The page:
5 Reasons Fermented Foods Are Good For You
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Fermented foods have been around for thousands of years. The process of fermentation was used in ancient times for preserving foods, since refrigeration was not an option. The added benefits of fermentation, however, also provided a rich source of nutrients and probiotics.
Fermented foods in some cases enhance the nutritional value of certain foods!
Making your own fermented foods is easy, will save you money and benefit your health!
When talking about fermented foods, people usually think about vegetables. Milk Kefir and kombucha are also examples of fermentation that produces healthy probiotics.
The process of making fermented foods will be the subject of a later post. Today we are discussing why you should include fermented foods in your daily diet!
The Benefits of Fermented Foods
Boost Your Immune System
Fermented and cultured foods are loaded with probiotics. You need these probiotics (good bacteria) in your gut to promote good overall general health. The health community estimates 80 percent of your immune system is determined by the health of your gut! Probiotics help to produce antibodies to fight infections. They also help your gut break down the food you eat to get the maximum nutritional value from your meal. This boost to your immune system helps you maintain optimum health and fight off disease.
The beneficial bacterial in fermented foods are extremely efficient detoxifiers! They are capable of removing heavy metals and many other toxins from your system.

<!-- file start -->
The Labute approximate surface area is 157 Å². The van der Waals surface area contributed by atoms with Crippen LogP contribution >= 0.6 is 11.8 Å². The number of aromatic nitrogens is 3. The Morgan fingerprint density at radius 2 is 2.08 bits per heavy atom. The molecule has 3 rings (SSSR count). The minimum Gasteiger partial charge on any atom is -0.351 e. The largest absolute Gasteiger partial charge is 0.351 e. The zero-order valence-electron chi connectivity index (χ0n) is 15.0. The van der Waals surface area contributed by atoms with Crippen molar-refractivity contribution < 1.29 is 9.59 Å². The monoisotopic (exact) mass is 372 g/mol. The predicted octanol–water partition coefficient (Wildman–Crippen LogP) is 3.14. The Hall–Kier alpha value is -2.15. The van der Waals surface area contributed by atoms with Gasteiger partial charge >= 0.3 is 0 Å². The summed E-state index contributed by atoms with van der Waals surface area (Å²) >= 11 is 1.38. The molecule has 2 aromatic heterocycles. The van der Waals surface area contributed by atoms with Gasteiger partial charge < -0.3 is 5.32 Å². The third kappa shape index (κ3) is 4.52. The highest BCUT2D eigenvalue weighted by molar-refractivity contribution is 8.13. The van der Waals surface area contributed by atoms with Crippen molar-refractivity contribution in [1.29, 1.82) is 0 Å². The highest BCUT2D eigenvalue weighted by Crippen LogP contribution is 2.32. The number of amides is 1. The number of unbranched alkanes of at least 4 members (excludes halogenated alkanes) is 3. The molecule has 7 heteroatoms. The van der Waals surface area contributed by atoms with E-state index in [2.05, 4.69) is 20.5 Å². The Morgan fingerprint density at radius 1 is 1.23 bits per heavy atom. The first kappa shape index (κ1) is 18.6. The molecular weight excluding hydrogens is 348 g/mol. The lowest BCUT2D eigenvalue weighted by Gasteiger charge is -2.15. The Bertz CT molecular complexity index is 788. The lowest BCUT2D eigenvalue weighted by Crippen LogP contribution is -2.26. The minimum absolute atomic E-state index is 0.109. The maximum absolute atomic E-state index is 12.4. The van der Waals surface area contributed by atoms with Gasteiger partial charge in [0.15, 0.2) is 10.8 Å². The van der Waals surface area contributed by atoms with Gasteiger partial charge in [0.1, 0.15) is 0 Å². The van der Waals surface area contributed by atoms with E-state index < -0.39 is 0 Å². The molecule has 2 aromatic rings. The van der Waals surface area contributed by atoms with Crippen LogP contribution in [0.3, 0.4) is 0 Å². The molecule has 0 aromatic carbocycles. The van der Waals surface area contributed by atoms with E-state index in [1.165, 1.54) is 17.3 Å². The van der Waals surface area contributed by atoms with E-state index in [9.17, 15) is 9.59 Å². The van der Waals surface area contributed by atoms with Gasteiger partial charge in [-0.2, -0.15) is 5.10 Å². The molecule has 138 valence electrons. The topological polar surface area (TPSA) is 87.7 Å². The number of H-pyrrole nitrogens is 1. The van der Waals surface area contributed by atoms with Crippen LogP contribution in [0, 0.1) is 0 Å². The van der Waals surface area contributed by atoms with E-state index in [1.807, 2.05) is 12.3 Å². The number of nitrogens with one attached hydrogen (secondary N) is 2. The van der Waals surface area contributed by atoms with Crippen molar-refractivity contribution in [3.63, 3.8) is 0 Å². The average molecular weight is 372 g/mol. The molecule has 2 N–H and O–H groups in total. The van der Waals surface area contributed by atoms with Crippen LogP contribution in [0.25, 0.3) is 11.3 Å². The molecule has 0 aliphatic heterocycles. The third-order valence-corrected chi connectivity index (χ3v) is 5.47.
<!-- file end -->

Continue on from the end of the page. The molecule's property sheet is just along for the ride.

Greater Variety of Natural Microflora
Probiotic supplements only contain a handful of lab produced gut bacteria. Fermented foods however, contain many thousands of varieties. Fermented and cultured food products also provide nutrients for the probiotics to ensure they can remain healthy and active in your gut. Many probiotic supplements can’t survive the harsh stomach acidic environment in order to get to your intestines.
Fermented and cultured foods are rich in enzymes that assist with food digestion. Fermented foods contain enzymes that break down foods to make them easier to digest. In some cases, such as dairy products, the fermented versions can help improve your lactose intolerance, by increasing the lactase enzyme in your system.
Everybody loves to save a buck, and fermenting your excess can help you do just that! How often do we throw the excess away because we were unable to use it all before it went off? Learn how to ferment foods at home! When you have excess fruits or vegetables and you know you won’t be able to use them all, ferment some of them. Turning your excess into fermented foods stops wastage, saves you money and benefits your health!
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